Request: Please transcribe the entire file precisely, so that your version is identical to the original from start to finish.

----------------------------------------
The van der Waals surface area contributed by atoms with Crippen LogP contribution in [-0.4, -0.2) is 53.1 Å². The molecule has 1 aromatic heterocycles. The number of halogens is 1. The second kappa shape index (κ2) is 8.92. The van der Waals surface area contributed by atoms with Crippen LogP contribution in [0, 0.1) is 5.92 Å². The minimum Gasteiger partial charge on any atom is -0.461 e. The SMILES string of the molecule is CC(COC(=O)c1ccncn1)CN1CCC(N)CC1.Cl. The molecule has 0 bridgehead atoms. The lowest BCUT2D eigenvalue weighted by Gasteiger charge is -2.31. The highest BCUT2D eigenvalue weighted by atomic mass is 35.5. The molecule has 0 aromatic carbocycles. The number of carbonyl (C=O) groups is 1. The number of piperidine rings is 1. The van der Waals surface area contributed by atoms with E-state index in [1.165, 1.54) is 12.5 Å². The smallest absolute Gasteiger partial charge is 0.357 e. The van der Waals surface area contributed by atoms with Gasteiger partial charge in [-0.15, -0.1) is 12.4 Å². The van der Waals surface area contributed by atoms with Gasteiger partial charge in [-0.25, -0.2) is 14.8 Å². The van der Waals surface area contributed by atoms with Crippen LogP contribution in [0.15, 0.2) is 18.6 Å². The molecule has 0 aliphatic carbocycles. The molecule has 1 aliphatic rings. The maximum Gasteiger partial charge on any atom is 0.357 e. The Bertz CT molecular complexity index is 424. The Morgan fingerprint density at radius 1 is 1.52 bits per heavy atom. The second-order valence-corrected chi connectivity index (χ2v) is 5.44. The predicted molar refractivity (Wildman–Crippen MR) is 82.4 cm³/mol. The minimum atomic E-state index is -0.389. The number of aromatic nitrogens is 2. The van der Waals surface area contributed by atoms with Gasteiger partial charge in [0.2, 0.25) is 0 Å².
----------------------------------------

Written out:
The van der Waals surface area contributed by atoms with Crippen LogP contribution in [-0.4, -0.2) is 53.1 Å². The molecule has 1 aromatic heterocycles. The number of halogens is 1. The second kappa shape index (κ2) is 8.92. The van der Waals surface area contributed by atoms with Crippen LogP contribution in [0, 0.1) is 5.92 Å². The minimum Gasteiger partial charge on any atom is -0.461 e. The SMILES string of the molecule is CC(COC(=O)c1ccncn1)CN1CCC(N)CC1.Cl. The molecule has 0 bridgehead atoms. The lowest BCUT2D eigenvalue weighted by Gasteiger charge is -2.31. The highest BCUT2D eigenvalue weighted by atomic mass is 35.5. The molecule has 0 aromatic carbocycles. The number of carbonyl (C=O) groups is 1. The number of piperidine rings is 1. The van der Waals surface area contributed by atoms with E-state index in [1.165, 1.54) is 12.5 Å². The smallest absolute Gasteiger partial charge is 0.357 e. The van der Waals surface area contributed by atoms with Gasteiger partial charge in [-0.15, -0.1) is 12.4 Å². The van der Waals surface area contributed by atoms with Gasteiger partial charge in [-0.25, -0.2) is 14.8 Å². The van der Waals surface area contributed by atoms with Crippen LogP contribution in [0.15, 0.2) is 18.6 Å². The molecule has 0 aliphatic carbocycles. The molecule has 1 aliphatic rings. The maximum Gasteiger partial charge on any atom is 0.357 e. The Bertz CT molecular complexity index is 424. The Morgan fingerprint density at radius 1 is 1.52 bits per heavy atom. The second-order valence-corrected chi connectivity index (χ2v) is 5.44. The predicted molar refractivity (Wildman–Crippen MR) is 82.4 cm³/mol. The minimum atomic E-state index is -0.389. The number of aromatic nitrogens is 2. The van der Waals surface area contributed by atoms with Gasteiger partial charge in [0.2, 0.25) is 0 Å².